Undoubtedly you are familiar with the vast amounts of data and statistics that point to the market edging ever closer to a recession. While other industries and their corresponding companies’ share prices will feel the brunt of this economic correction, hotels will inevitably get caught up in the tsunami, if and when it happens.
The questions that surround anything like this are always when will it come, how long will it last and how much will it hurt? So yes, the sky is going to fall and it is likely sooner rather than later, judging primarily from the course of regular market fluctuations over the past century. Regardless of how long you have to lay the sandbags down, let’s discuss what types of proactive steps you can take to lessen the impact of this unavoidable pendulum swing and to recover quicker than the competition.
Lessen the blow
I happen to have some experience in a downturn. My first GM role was heading into the last recession, which seems like a long time ago at this point but has frankly left some immovable impressions on how I view my job. During that great tumult, the projections for our hotel and the market overall were bleak, yet I was nonetheless tasked with executing and completing a $1 million renovation on what was ostensibly a fairly small property.
In order to lessen the blow, I dove headfirst into rapidly locking any additional business in the market. I canvassed the area and was able to secure a contract that would gross $500k annually for a new company that was building a plant nearby. The rate was lower than what we had taken in the past, but I knew we needed the base business to minimize the impact of the recession.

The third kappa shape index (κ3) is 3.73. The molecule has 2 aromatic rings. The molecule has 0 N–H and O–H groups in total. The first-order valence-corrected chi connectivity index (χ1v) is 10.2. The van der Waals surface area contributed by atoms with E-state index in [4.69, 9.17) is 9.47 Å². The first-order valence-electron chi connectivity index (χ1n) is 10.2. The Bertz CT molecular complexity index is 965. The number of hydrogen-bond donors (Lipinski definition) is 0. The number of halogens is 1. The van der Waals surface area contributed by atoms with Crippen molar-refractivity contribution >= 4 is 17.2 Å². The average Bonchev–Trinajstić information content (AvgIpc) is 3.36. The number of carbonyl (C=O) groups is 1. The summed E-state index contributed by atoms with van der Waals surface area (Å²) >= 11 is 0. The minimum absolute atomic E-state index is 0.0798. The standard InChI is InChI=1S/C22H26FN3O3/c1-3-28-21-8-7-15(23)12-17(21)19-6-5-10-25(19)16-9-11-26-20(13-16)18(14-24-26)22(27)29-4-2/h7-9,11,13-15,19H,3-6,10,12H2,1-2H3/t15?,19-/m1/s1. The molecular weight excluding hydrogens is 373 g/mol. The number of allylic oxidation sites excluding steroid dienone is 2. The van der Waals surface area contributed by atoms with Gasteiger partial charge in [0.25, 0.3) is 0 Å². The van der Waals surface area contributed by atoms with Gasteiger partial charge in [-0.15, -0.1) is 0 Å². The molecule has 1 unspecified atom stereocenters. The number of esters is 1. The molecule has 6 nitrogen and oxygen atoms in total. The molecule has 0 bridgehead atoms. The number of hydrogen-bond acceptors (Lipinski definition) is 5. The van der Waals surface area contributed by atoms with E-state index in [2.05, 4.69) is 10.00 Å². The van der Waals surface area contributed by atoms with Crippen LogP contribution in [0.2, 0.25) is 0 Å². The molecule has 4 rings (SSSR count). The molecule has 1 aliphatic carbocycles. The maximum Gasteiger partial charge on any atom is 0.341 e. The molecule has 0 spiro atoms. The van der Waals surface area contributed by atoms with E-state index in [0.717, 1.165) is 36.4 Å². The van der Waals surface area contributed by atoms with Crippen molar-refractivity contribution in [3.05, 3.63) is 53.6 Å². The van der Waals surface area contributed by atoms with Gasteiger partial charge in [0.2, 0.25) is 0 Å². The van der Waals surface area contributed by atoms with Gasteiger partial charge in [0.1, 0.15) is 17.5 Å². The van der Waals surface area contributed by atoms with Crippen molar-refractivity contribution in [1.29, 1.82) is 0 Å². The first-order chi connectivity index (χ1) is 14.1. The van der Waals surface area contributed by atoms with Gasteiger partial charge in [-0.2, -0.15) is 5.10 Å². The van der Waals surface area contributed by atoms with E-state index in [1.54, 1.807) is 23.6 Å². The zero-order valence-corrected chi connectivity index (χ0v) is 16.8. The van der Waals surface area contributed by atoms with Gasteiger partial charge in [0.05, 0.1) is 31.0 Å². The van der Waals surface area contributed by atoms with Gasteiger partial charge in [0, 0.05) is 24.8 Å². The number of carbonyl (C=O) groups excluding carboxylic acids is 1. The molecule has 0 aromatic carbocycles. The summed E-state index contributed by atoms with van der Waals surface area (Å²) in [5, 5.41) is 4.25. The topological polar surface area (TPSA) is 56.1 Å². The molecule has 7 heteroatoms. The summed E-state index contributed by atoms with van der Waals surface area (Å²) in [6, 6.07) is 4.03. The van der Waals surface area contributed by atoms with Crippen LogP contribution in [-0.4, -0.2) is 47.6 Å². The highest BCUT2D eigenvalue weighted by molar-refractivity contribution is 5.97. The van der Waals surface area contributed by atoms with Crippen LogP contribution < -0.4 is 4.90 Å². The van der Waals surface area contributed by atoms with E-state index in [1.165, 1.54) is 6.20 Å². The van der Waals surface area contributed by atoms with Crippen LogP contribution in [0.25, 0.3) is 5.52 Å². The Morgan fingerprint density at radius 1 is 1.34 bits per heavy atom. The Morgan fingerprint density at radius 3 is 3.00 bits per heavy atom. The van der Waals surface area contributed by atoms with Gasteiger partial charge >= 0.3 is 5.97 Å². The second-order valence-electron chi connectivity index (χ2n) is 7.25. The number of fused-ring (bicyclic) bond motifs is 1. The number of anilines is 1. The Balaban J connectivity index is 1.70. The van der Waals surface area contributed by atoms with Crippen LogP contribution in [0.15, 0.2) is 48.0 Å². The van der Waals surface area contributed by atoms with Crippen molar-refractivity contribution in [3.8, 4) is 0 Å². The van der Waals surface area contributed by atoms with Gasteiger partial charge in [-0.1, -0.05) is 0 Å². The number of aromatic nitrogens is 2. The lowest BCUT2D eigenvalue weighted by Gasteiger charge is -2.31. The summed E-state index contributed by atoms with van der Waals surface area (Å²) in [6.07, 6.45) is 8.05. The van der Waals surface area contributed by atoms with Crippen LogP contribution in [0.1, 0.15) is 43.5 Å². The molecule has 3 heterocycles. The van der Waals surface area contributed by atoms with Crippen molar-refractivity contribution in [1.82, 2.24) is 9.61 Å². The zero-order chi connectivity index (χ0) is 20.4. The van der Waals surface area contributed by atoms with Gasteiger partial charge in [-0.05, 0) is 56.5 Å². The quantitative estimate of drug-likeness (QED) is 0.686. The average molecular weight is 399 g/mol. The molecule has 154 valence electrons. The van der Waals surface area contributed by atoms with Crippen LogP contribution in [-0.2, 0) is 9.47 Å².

So, in times of economic crisis, your property team needs to strategize and call a meeting of operations and sales. Take the time to throw ideas on a whiteboard and see what sticks. Call out crazy ideas or ideas that may seem silly, but what comes out of the session may be just what the hotel needs to survive the next big dip. By taking a proactive approach rather than a reactive approach, you can help your property throughout the impending downturn.
Come out ahead
Many properties and teams take their clients for granted. They often forget to check in on them and continue to build their relationships during the good times. They assume what’s healthy now will go on in perpetuity.
Too often a client or account only garners attention from a hotel when that property is looking for something in return. That above mentioned $500k piece of business I secured was in fact staying at my competition. When I asked the contact if she was happy or if they were taking good care of her, she said that she wasn’t dissatisfied but that they were not being proactive in their approach to protect the account. I offered her meeting planner points for every dollar booked at our hotel and, needless to say, she was more than happy to shift the business.
The lesson here is to take the time to check in on your top accounts, always and regularly. Protect your assets by learning about their present and future needs.
Do you know if they are truly satisfied and loyal customers of yours, or can your competition simply swoop in and take the business? Do you know what your contact’s likes and dislikes are? Can you send them a gift that is tailored to what they enjoy or are you having to guess or give them the same gifts that every hotel gives?
Ultimately, the two aforementioned ideas are practical steps that you can take to ensure your hotel comes out of the recession faster that the competition. Know your contacts better than your competitors, then meet and anticipate their desires. It is a seemingly simple concept, but when you master it you will see the wins on the top line of your P&Ls.
Everyone knows the next downturn is coming. The trend of record low unemployment coupled with record highs in the stock market will not last forever. It’s a matter of listening and proactivity. By taking a few points away from this article, you can ensure that your hotel does not feel it as much as the hotel across the street and that you come out of the recession quicker than your competitors.